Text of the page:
Having moved on from his partnership with Adam Scott, longtime looper Steve Williams is ready to call it quits next year.
Williams told New Zealand podcast iSeekGolf that 2018 will be his final year on the bag, capping a career that has spanned parts of five decades and included 14 men’s major titles.
Williams’ career has included stints with Greg Norman and Raymond Floyd before teaming with Tiger Woods to win 13 majors. Most recently he has worked with Scott, who won the 2013 Masters with Williams on the bag. But the Kiwi briefly retired in 2015, and he announced in September that Scott would use David Clark as a full-time caddie beginning in 2018.
Williams has continued to caddie, notably for Danielle Kang at the New Zealand Women’s Open this fall. He said he “absolutely” plans to make 2018 his final year on the bag, one that will cap a 40-year career that began in 1979.
“That doesn’t mean anything to anyone else, but for myself it’s a personal milestone,” Williams said. “I’d just like to sort of round off and say, ‘OK, 40 years.’ Started in ’79, and 2018 is 40 years. So I’ll caddie a few tournaments. I’m not sure who for yet, but I’ll just caddie a handful so I can say, ‘Hey, I’ve done 40 years,’ and that’d be it.”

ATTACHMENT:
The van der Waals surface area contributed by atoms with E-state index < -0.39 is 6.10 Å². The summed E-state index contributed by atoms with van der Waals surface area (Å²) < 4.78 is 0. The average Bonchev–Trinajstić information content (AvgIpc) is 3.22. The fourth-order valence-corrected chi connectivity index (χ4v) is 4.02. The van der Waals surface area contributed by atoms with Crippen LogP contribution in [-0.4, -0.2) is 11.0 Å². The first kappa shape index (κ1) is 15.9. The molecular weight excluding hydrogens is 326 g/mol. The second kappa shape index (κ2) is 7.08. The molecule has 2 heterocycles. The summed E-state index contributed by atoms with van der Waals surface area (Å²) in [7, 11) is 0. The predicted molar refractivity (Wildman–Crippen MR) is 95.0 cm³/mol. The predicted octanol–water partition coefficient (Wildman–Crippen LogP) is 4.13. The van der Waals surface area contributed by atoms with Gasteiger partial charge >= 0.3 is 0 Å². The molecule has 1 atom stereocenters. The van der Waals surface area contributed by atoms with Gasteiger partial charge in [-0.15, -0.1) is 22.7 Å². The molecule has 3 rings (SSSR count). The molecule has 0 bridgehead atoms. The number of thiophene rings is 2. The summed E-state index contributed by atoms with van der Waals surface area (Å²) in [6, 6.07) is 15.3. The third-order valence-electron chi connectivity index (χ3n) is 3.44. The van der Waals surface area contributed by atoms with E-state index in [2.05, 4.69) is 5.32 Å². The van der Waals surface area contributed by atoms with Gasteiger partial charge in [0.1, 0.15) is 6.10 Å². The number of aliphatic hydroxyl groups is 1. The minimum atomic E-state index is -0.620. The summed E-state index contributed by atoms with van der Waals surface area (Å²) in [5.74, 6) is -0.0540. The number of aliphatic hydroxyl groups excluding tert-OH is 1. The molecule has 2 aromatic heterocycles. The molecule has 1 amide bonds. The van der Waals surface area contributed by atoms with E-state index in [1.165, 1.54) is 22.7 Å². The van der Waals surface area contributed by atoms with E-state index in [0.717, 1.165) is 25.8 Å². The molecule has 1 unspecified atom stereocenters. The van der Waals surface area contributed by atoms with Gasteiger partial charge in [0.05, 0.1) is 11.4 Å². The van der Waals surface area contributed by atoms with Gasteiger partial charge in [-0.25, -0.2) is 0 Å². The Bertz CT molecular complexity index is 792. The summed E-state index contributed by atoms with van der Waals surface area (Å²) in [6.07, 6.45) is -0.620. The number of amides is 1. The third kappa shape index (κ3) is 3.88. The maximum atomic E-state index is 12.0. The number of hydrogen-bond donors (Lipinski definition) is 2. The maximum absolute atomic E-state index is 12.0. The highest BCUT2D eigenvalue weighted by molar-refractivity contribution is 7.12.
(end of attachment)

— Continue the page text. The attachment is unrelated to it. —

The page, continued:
The podcast covered a number of topics, but Williams was outspoken in his critique of green-reading books which give players detailed diagrams of the slopes on each green. The USGA and R&A issued a joint statement earlier this year indicating that they’ll review the use of such materials, and Williams believes they go against the spirit of the game.
“There’s no doubt that a lot of the information that’s getting provided now has taken a lot of the skill and the art and the natural gift of playing the game,” Williams said. “I think that’s something that really needs to be looked at, because I think reading the greens is a skill in itself.”